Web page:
Born: United States of America
Primarily active in: United States of America
Dr. Hans van Ohain, one of the most honored American military researchers after World War II, died March 11, 1998. He was the inventor of the jet engine, which revolutionized the aircraft industry and led to the turbine engine which powers many helicopters today. He joined the Society's Dayton Chapter in 1988. As a 27-year old graduate in physics and aerodynamics at Germany's Gottinger university, Dr. von Ohain developed and built the first turbojet engine used on an aircraft. The formidable HeS.3B engine could fly an airplane at 500 mph, faster than anything then known and purpotedly two year ahead of flight testing of the jet developed in 1930 by Britain's Sir Frank Whittle. The first test flight over the Baltic Sea near Rostock on August 27, 1939 gave Germany a potential advantage and marked Dr. von Ohain's place in aviation history.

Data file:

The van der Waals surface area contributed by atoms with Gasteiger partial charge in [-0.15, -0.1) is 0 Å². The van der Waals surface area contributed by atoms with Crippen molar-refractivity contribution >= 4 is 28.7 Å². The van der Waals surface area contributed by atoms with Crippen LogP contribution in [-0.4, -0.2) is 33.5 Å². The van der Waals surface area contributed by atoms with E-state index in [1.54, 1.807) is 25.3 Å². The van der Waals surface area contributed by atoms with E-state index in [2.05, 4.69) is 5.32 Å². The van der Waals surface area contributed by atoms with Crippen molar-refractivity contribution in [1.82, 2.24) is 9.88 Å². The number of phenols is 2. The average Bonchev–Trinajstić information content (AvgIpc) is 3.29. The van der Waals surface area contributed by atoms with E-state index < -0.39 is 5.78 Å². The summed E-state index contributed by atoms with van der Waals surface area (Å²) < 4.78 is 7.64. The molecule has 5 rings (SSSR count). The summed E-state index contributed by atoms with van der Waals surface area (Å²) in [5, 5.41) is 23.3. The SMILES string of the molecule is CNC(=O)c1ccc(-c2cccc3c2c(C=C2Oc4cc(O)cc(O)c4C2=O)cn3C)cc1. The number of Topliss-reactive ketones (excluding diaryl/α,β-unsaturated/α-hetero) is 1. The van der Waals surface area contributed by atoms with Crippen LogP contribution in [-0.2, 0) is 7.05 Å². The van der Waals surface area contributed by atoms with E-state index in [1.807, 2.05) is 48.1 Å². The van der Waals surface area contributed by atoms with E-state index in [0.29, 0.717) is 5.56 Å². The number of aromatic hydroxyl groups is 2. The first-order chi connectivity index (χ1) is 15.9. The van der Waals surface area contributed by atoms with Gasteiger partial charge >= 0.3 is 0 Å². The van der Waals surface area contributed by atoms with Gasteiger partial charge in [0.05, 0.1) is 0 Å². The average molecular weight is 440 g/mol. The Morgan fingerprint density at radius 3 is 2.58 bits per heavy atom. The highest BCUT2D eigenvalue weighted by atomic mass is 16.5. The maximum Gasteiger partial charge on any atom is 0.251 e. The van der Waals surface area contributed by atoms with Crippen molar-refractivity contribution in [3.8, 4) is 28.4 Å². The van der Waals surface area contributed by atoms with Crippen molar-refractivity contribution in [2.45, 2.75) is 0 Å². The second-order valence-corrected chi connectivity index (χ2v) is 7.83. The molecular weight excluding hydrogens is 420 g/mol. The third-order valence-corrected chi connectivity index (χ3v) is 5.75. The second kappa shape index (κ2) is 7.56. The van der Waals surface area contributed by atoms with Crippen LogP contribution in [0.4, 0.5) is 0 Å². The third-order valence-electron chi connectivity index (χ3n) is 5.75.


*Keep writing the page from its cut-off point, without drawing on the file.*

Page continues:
In 1957, he moved to the United States, where he became chief scientist of the Aerospace Research Laboratory, and later, of the Propulsion Laboratory at Wright Field. Retiring from the Air Force in 1979, he joined the University of Dayton Research Institute as a Senior Research Fellow. He retired in 1992 and moved to Florida.
AHS Upate: Vertiflite Summer 1998